Recent fires and evacuations are yet another reminder that Californians must find ways to adapt to the new normal of climate change to ensure the safety of our most vulnerable communities.
The challenges of protecting the coast from more severe storms and rising seas are intimidating but not insurmountable. Prompt action now will save money and lives.
In the District of Columbia, communities have been addressing disparities in food access and health outcomes. Now, they’re continuing the fight with a campaign called #DontMuteMyHealth.
You probably don’t think of procurement —the steps governments take to obtain goods and services— as a way to create the resilient cities of the future. Think again.
What has the EPA done to head off climate disaster and fulfill its mission “to protect human health and the environment”? The stark answer is: not nearly enough.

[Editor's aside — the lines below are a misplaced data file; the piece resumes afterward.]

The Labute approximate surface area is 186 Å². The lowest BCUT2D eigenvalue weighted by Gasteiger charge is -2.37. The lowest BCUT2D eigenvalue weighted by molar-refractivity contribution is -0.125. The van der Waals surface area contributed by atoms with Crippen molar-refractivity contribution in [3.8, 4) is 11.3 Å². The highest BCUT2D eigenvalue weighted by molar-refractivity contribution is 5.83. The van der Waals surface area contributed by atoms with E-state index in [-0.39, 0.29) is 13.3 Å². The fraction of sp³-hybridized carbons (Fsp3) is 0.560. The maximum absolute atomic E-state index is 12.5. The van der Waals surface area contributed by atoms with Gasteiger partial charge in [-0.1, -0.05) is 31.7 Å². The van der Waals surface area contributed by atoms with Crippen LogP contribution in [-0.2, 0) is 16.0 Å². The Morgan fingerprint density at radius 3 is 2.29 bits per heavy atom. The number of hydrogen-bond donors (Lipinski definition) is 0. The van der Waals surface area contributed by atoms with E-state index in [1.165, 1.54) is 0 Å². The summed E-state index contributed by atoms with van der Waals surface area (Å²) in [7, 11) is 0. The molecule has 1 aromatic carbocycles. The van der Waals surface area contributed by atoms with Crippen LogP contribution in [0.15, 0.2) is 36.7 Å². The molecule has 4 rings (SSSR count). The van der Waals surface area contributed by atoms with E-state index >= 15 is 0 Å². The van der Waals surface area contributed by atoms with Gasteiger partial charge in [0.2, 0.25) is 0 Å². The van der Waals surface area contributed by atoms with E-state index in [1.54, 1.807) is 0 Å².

Hurricane Sandy was a traumatic experience that millions of Americans consider best forgotten. But as the pain of loss and hardship fades, so can the sense of urgency for rethinking our relationship to the coast.
EPA’s regulatory powers should be used to promote environmental protection, not carry out vendettas against states taking climate action
In the era of unprecedented storms and flooding, unchecked development in the flood plain is a recipe for disaster. But cities can break the cycle of fill, build, and flood.
Climate fires are California’s new normal. This new normal requires new strategies, new technologies and new partnerships with America’s caregivers to ensure the sick, the elderly and the most vulnerable are climate and energy resilient.
Caregivers are underappreciated and underutilized partners in disaster response. But with proper recognition and support, they could become a linchpin of successful disaster response.